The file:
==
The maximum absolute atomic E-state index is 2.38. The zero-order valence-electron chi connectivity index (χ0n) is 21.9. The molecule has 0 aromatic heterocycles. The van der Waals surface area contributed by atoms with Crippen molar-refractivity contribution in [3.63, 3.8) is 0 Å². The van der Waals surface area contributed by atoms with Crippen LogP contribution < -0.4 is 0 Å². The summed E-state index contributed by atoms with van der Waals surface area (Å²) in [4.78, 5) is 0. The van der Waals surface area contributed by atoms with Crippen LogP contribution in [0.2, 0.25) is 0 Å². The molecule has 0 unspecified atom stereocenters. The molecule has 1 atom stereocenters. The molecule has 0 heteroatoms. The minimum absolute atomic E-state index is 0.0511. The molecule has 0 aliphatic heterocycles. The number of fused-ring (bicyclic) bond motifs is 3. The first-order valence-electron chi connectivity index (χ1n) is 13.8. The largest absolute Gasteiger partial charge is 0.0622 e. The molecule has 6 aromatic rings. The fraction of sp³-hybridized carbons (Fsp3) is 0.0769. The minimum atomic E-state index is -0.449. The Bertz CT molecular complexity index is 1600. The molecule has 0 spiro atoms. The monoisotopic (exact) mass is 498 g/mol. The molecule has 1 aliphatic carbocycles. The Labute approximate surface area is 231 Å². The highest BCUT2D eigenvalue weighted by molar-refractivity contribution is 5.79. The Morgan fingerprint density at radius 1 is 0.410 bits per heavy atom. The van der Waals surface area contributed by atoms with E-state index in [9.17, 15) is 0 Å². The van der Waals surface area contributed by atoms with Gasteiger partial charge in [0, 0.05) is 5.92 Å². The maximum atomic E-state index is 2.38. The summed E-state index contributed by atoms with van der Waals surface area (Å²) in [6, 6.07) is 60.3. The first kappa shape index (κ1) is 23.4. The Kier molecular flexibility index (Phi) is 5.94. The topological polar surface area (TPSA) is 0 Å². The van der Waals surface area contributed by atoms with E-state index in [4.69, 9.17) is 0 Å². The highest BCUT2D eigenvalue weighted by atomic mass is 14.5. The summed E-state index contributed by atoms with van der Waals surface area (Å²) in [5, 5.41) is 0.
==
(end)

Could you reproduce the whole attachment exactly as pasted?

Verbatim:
The maximum absolute atomic E-state index is 2.38. The zero-order valence-electron chi connectivity index (χ0n) is 21.9. The molecule has 0 aromatic heterocycles. The van der Waals surface area contributed by atoms with Crippen molar-refractivity contribution in [3.63, 3.8) is 0 Å². The van der Waals surface area contributed by atoms with Crippen LogP contribution < -0.4 is 0 Å². The summed E-state index contributed by atoms with van der Waals surface area (Å²) in [4.78, 5) is 0. The van der Waals surface area contributed by atoms with Crippen LogP contribution in [0.2, 0.25) is 0 Å². The molecule has 0 unspecified atom stereocenters. The molecule has 1 atom stereocenters. The molecule has 0 heteroatoms. The minimum absolute atomic E-state index is 0.0511. The molecule has 0 aliphatic heterocycles. The number of fused-ring (bicyclic) bond motifs is 3. The first-order valence-electron chi connectivity index (χ1n) is 13.8. The largest absolute Gasteiger partial charge is 0.0622 e. The molecule has 6 aromatic rings. The fraction of sp³-hybridized carbons (Fsp3) is 0.0769. The minimum atomic E-state index is -0.449. The Bertz CT molecular complexity index is 1600. The molecule has 0 spiro atoms. The monoisotopic (exact) mass is 498 g/mol. The molecule has 1 aliphatic carbocycles. The Labute approximate surface area is 231 Å². The highest BCUT2D eigenvalue weighted by molar-refractivity contribution is 5.79. The Morgan fingerprint density at radius 1 is 0.410 bits per heavy atom. The van der Waals surface area contributed by atoms with E-state index in [9.17, 15) is 0 Å². The van der Waals surface area contributed by atoms with Gasteiger partial charge in [0, 0.05) is 5.92 Å². The maximum atomic E-state index is 2.38. The summed E-state index contributed by atoms with van der Waals surface area (Å²) in [6, 6.07) is 60.3. The first kappa shape index (κ1) is 23.4. The Kier molecular flexibility index (Phi) is 5.94. The topological polar surface area (TPSA) is 0 Å². The van der Waals surface area contributed by atoms with E-state index in [4.69, 9.17) is 0 Å². The highest BCUT2D eigenvalue weighted by atomic mass is 14.5. The summed E-state index contributed by atoms with van der Waals surface area (Å²) in [5, 5.41) is 0.